Having asked the nearest library to dig out for me the life of Ian Fleming by John Pearson (Jonathan Cape, 1968), I realised I should have read it years ago when I made ‘Cars in Books’ a regular MotorSport feature.
In this well-written and informative account of the creator ofJames Bond, John Pearson divulges that Fleming’s father’s will left to his wife, among other things, his “motors” after he was killed during the 191418 war. Pearson’s biography is not only exceedingly readable but to my delight includes the cars driven by Fleming. At school at Eton he owned a khaki-coloured Standard tourer, hidden in Windsor and used for illicit trips, such as to the Wembley Exhibition in 1924.
When in 1933 Fleming worked for Reuters as a reporter he covered the Metro-Vickers trial, being met at Byelo Russky station in Moscow by a black seven-seater Lincoln to take him to the National Hotel.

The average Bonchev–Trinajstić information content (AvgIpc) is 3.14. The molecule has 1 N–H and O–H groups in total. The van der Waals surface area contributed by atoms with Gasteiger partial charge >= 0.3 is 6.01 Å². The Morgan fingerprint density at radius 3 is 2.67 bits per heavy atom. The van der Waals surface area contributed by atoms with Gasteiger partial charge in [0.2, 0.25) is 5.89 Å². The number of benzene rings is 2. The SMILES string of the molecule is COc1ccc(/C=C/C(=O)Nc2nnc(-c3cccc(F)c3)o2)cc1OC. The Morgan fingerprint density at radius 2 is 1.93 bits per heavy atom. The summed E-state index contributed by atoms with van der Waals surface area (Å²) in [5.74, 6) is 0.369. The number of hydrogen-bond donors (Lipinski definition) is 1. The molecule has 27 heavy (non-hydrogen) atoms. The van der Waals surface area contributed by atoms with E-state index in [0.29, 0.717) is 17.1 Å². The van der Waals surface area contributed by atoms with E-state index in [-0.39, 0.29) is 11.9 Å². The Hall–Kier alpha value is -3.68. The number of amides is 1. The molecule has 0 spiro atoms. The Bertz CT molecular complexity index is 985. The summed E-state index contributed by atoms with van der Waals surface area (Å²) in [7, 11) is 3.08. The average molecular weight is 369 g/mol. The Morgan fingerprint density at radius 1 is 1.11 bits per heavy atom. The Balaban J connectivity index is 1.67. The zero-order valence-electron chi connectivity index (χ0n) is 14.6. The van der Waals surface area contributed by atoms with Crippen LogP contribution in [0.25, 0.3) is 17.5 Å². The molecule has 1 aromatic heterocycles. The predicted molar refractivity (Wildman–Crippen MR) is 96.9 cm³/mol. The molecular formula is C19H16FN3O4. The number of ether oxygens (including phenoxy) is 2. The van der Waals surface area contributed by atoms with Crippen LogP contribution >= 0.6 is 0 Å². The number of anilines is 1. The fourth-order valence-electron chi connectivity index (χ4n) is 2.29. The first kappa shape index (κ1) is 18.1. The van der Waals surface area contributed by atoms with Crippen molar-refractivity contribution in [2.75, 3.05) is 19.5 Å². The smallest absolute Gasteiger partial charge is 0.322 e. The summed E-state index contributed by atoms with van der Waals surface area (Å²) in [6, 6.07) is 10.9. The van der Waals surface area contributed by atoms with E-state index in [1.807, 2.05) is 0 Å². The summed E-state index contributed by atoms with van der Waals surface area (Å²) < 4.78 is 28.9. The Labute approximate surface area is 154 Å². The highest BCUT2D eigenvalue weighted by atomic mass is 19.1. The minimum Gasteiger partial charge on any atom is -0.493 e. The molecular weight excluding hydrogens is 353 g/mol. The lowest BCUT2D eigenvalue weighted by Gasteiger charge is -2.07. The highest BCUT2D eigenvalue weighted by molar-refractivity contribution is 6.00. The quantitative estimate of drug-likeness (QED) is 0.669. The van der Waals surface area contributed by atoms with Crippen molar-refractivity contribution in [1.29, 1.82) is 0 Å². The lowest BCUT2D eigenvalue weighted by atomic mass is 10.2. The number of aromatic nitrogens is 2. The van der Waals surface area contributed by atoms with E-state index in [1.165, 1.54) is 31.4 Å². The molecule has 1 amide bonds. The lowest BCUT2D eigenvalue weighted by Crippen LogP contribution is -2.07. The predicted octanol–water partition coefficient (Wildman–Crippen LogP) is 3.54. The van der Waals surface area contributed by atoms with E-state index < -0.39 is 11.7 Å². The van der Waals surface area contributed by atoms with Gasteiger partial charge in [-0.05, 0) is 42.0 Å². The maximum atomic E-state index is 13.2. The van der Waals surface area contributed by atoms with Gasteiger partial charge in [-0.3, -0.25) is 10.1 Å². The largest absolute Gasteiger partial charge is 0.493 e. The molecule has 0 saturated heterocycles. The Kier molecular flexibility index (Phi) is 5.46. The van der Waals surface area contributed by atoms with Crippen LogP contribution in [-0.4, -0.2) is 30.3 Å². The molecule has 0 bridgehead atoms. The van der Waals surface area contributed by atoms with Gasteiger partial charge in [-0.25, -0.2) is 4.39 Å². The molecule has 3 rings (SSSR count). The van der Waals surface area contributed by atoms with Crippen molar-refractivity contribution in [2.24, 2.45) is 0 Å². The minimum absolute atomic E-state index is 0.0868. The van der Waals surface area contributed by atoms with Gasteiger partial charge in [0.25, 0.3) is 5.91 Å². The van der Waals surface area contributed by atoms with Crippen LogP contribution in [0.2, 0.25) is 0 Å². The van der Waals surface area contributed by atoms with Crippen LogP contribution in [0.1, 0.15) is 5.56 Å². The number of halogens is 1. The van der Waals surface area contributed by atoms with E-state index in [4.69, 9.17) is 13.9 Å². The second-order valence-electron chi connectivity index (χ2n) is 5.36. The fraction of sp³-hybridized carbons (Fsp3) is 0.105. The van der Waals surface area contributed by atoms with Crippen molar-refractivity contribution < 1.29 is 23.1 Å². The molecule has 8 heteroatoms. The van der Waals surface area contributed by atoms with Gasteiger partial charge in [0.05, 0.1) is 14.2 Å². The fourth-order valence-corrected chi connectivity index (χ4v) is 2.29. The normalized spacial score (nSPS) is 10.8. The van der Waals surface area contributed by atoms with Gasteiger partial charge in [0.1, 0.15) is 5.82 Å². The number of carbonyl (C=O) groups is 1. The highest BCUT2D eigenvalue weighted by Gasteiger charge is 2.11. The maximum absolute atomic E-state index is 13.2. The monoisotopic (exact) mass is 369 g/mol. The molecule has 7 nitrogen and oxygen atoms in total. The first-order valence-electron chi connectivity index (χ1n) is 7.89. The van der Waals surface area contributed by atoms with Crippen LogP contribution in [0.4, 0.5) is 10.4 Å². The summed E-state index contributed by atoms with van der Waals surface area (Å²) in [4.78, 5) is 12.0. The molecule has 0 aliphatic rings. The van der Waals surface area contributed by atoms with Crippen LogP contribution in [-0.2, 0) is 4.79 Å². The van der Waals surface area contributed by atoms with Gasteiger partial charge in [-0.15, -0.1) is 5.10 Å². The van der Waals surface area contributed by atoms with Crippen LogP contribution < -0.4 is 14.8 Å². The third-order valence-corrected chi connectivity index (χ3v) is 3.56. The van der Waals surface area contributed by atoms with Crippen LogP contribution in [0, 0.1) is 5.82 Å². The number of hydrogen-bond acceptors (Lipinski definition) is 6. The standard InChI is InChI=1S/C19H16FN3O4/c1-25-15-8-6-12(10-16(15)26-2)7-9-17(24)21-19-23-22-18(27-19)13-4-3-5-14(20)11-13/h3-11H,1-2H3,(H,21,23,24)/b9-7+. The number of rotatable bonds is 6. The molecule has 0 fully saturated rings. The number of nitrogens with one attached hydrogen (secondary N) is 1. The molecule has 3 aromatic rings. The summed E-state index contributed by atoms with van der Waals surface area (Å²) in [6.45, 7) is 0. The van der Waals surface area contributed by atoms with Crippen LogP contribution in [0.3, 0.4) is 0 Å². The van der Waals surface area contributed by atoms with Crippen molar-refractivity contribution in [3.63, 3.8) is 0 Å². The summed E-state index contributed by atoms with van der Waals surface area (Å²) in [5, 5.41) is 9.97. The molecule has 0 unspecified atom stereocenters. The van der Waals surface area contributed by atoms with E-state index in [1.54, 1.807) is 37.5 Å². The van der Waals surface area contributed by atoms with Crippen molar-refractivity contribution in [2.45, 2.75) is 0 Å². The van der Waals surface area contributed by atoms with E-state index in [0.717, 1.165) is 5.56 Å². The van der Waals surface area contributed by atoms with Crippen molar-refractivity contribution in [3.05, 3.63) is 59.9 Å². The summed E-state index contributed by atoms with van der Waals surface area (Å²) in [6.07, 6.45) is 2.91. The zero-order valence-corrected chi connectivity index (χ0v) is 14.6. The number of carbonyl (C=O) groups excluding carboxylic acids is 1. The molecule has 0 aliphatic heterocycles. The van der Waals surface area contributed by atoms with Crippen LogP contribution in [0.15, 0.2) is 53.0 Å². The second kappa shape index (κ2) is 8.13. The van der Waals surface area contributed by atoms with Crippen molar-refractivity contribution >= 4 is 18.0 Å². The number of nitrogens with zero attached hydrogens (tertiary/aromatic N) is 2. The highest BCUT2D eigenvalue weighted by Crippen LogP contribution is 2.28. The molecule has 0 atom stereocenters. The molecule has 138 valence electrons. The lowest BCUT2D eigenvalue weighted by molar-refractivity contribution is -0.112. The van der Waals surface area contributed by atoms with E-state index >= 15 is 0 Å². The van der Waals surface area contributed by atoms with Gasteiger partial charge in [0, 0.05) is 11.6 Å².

At the height of his fame Fleming had a Ford Thunderbird which cost £3000; it delighted him with its four-barrel downdraught carburettor, Ford-o-matic transmission and 190bhp, although he thought its brakes not good enough for ‘dangerous’ driving. But Fleming is described as enjoying the thump in the back as the two extra carburettor barrels cut in at 3000rpm. At this time Fleming’s wife Anne had a grey Sunbeam Talbot, and thought the Thunderbird hideous.
Asked in 1952 by a friend who was contemplating buying a Bentley Continental what Fleming thought of them, his opinion should be read by all Bentley people(!). They will also find references to Amherst Villiers (who later painted Fleming’s portrait) and to 4½ blower Bentleys. There is also mention of the 2½-litre Riley which the Flemings used for a continental tour.
The book closes with Fleming writing Chitty Chitty Bang Bang. Did he know Count Zborowski and the racing cars of that name? Fleming had a house in Kent — Old Palace, at Berkesbourne — near Zborowski’s Higham house at Bridge, but I think long after the Count had been killed in the 1924 Italian GP. Can anyone help with this?